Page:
[Image via mvr]
Hawaii’s Maui County is scrambling to meet a January 31 deadline to replace its top two election officials after they resigned to join the mayor’s office. MauiNews has more:
New Maui County Council Chairwoman Alice Lee hopes to have candidates lined up for the Maui County clerk and deputy clerk positions — the county’s top two elections officials — in about two weeks.
She called the situation a “serious bind.”
Former Maui County Clerk Josiah Nishita and his deputy, Maggie Clark, resigned their posts last month and are now headed for positions in the administration of Mayor Michael Victorino. The resignations may have been the tipping point for the council as it unseated Kelly King as chairwoman last month.
Initially, Victorino gave the council until Jan. 15 to find replacements, but Lee said Monday afternoon that Victorino has been “flexible” and has extended the deadline until Jan. 31 for Nishita and Clark to continue in their old positions.
After Jan. 31, Nishita will be deputy managing director and Clark will head to Victorino’s budget office, Lee said.
Maui County Assistant Communications Director Chris Sugidono said Monday that Nishita is scheduled to serve as county clerk until Jan. 31 and Clark in her old position until at least Jan. 15.
There are suggestions the resignations may have been related to friction with the former county council chair:
Nishita declined to comment on his resignation and Clark could not be immediately reached for comment Monday.
Those who work in the council offices and with the council said King had issues with staff at both the clerk’s office and Office of Council Services. They offered their assessments anonymously for fear of possible retaliation. King disputed those assessments.
Council members at a meeting Dec. 27 voted 7 to 2 to elect Lee as new chairwoman. Those voting against were King and Council Member Shane Sinenci.
Whatever the reason, the departures leave Maui in a very difficult situation with huge elections – including the transition to vote-by-mail – on tap in 2020:
The departures of the leaders in the clerk’s office come in an election year with the primary election on Aug. 8 and the general election on Nov. 3. This year also will feature for the first time elections by mail.
“We are in a serious bind here,” Lee said Monday afternoon. “The mayor knows we are in a pickle, he’s trying to be flexible and help us out.”
To compound the situation, Lee noted that the elections administrator in the Office of the County Clerk also recently retired, leaving a larger management void.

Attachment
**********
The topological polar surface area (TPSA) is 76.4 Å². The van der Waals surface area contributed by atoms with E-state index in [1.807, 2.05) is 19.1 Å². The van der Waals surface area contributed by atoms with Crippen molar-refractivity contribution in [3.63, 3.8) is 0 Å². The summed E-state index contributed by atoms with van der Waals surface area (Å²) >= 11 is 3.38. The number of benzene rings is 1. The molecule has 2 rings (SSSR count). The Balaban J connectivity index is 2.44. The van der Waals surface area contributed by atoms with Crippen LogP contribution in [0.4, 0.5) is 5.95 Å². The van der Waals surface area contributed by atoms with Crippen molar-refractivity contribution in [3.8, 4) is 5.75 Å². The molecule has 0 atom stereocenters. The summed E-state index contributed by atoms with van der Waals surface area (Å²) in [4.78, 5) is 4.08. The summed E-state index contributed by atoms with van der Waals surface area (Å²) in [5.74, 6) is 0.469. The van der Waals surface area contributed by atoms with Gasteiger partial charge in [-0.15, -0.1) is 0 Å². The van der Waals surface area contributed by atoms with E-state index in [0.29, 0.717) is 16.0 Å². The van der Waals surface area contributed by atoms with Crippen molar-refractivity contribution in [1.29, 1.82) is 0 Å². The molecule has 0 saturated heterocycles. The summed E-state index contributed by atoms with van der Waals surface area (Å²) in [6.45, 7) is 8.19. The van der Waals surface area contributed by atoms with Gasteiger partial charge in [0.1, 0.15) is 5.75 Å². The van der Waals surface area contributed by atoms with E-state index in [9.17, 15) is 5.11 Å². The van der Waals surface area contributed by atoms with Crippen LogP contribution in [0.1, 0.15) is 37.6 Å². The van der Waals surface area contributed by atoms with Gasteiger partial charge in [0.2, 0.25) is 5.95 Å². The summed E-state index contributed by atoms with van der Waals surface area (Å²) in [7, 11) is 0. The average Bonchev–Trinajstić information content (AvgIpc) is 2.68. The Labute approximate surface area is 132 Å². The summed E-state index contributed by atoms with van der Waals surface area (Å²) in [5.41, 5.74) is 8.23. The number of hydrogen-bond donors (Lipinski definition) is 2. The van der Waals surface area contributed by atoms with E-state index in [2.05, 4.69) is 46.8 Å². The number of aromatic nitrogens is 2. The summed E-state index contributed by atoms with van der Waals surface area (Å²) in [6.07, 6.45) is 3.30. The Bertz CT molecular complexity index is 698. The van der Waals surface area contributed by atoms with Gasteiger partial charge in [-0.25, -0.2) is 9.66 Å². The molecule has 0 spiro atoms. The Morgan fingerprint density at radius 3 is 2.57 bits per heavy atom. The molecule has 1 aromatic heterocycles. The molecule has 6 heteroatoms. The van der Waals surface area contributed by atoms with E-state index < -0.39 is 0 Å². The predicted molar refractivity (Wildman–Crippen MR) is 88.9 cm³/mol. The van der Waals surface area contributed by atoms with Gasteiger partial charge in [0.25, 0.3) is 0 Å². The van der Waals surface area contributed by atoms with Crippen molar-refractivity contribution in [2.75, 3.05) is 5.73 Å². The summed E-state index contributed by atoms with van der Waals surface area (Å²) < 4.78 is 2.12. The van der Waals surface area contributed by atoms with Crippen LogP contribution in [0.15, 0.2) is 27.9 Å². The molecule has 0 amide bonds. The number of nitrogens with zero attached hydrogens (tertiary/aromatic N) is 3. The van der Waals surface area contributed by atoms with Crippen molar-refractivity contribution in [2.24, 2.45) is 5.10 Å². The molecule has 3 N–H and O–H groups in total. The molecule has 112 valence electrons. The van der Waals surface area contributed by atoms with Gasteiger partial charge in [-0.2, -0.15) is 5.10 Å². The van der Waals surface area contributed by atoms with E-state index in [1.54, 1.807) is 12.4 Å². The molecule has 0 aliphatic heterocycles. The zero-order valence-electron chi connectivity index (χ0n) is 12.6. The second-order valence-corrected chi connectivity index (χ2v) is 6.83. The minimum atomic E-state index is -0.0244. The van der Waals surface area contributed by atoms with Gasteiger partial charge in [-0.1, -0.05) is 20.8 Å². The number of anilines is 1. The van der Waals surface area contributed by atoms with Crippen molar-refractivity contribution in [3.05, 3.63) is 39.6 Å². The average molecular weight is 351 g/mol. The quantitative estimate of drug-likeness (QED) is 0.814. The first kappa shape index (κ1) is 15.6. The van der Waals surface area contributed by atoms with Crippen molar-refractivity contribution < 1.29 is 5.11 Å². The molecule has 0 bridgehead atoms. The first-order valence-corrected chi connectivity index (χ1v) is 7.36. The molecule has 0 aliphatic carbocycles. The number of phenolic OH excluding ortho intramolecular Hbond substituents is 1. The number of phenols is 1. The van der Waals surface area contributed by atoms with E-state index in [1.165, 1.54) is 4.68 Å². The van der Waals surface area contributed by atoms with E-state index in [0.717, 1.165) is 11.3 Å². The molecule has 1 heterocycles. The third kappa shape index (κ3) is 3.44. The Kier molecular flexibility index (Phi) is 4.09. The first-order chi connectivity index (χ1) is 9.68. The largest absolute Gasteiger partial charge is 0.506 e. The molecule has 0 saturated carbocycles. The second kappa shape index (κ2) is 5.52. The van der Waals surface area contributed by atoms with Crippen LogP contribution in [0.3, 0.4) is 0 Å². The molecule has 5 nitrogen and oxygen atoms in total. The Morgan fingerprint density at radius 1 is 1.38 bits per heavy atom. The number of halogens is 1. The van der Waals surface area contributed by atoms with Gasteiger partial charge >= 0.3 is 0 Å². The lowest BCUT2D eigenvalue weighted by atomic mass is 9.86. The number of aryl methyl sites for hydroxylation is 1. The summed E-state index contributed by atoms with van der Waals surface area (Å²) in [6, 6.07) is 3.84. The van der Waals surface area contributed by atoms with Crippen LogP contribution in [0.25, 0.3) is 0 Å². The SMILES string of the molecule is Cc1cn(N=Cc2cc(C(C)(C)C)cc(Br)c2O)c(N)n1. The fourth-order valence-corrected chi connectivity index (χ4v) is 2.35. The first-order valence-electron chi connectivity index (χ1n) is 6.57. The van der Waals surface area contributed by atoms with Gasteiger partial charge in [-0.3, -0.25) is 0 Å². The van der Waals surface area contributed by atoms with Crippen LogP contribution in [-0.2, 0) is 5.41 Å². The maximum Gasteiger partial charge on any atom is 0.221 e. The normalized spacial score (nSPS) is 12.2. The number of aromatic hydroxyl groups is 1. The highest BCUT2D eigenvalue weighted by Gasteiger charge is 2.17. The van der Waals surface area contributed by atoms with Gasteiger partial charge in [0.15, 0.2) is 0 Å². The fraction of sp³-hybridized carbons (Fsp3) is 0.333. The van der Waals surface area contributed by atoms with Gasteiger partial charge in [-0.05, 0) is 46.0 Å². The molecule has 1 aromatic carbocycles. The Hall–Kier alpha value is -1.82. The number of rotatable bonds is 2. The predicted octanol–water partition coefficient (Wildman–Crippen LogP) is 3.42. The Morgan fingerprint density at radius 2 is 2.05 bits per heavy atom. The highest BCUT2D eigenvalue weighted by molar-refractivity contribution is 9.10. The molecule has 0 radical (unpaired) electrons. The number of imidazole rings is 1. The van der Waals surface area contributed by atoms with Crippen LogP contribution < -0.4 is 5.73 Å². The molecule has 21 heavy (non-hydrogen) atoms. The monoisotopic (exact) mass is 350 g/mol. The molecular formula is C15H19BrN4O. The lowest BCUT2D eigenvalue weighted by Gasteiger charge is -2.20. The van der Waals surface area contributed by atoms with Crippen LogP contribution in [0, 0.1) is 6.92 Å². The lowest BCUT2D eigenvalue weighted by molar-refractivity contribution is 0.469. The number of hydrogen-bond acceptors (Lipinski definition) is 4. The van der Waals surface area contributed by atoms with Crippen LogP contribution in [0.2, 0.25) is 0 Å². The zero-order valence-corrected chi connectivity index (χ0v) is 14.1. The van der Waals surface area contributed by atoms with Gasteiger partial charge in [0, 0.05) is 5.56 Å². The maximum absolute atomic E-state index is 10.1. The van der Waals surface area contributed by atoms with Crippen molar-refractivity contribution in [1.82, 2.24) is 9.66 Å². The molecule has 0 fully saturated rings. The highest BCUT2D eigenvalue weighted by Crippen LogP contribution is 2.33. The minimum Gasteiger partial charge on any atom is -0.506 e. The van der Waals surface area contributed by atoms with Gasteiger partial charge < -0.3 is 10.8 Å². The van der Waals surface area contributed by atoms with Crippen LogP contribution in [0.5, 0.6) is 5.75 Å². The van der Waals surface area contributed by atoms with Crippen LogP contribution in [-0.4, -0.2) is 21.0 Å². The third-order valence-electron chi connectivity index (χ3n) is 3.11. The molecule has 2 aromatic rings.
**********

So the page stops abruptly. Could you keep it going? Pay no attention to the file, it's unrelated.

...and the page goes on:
“Every day (without a clerk) pushes us back. So I would say we are going to be moving on this as super quickly as we can,” Lee said. “And by the time we have our chair’s meeting, I’m hoping to have some viable candidates to present to the council members for their consideration.”
To make things even more complicated, the county elections office is facing a physical move as well:
Lee is planning to have the chair’s meeting on Jan. 24, when no legislation will be handled but council operational matters will be discussed. This includes possibly relocating the clerk’s Elections Division to the David K. Trask Jr. Office Building next door to the Kalana O Maui building.
Lee said there is not enough room in the Kalana O Maui building and the county Liquor Control Department space in the Trask building would be a good spot. The department will be moving to the new Maui County Service Center in Puunene, though administration officials have said that the second floor where the department will go will not be completed until mid-2021.
Lee said preparations already are getting underway for the elections with staff soon to be sent to Oahu for training…
The state Office of Elections on Monday said it had no comment on the Maui situation regarding the clerks.
The council may be looking for internal candidates, even as a stopgap, to get through 2020:
Lee said it could be easier to find a replacement for Nishita and Clark within the “system” because of the familiarity with how the Office of the County Clerk works.
She said the appointments could be temporary, if need be, through the upcoming elections. The council could then seek a longer term solution.
“But then again, I don’t know, we might get really lucky,” she said.
[The mayor’s office] said via email that the administration puts its faith in the council to “do their due diligence in finding qualified and capable replacements.”
“We believe the integrity of Maui County’s elections system must always be protected, and we will provide whatever support we can to the council,” he said.
Needless to say, this is a tough spot for Maui County as 2020 begins. Here’s hoping the council can identify one or more individuals to help with elections in the short term and begin the process of identifying a long-term solution for the office. If nothing else, there are probably lots of election officials in snowy communities nationwide daydreaming about the prospect of running elections in Maui’s sunnier climate. Aloha and stay tuned …